The article indicates investors should read the shareholder letter and circle in red the cliché phrases outlined above. If one sees more red than black, be forewarned. Once the company passes this test, there are seven criteria an investor should score. The AAII article contains more detail on each criteria, but a summary is listed below:
  • CEO Voice—Personal and Authentic: When you finish reading the shareholder letter, do you feel like you had a meeting with the CEO? Do you feel as if the CEO is talking to you?... A CEO's attitude toward shareholders can reveal how he or she runs the business—for long-term profits or short-term gain. You need to read between the lines of the letter to try to figure out what kind of "relationship" a CEO is looking for

  • Practicing the Financial Golden Rule: Is the CEO giving you information that he would expect to receive if he were the investor?

  • Detailed and Jargon-Free Information: Is the CEO explaining complex topics in simple terms without "dumbing" down this information? Is the letter free of clichés and technical jargon?...
The best letters provide business details in simple, but never simple-minded, language. And they explain how these investment opportunities will produce profits.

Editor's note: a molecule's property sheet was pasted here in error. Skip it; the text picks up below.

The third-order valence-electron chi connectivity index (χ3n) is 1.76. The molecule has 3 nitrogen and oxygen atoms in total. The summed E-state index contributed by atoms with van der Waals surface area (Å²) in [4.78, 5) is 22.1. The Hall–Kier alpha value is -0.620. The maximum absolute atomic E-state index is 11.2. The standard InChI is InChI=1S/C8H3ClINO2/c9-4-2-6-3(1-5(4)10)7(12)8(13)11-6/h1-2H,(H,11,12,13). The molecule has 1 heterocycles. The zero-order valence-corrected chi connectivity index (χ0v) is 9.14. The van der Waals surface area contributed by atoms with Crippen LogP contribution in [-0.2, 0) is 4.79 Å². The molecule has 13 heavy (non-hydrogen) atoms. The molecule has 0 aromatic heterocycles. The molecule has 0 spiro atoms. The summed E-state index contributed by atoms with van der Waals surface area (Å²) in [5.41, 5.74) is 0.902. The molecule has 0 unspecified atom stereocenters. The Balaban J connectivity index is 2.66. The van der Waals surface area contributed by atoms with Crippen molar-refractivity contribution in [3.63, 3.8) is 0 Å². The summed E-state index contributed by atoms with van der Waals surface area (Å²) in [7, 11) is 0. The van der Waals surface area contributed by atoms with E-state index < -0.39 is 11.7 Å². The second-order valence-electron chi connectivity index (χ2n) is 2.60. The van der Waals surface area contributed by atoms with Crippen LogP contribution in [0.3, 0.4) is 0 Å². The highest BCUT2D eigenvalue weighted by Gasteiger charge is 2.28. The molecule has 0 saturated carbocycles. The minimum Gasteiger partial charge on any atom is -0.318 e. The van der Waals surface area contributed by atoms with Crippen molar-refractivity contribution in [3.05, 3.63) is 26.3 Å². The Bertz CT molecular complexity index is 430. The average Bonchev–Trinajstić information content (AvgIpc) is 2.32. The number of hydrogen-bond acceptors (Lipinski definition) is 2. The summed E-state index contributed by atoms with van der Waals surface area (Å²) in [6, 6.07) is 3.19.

• Consistent and Realistic Information: Has the CEO provided historically consistent information, especially with regard to the company's earnings? Is the CEO explaining the company's goals and how the company intends to meet its goals?...
A CEO who wants to show that he or she is trying to be accountable to investors and other stakeholders is going to tell you about their corporate goals. Financial goals reveal the financial targets that CEOs want their companies to achieve; operating goals reveal the CEO's aspirations to improve the way the work gets done.

  • A Proper Accounting of Earnings: Does the CEO letter reveal an understanding of the difference between the company's cash and accounting earnings? Can you find statements of earnings in the shareholder letter and easily locate this same number on the firm's income statement in the annual report?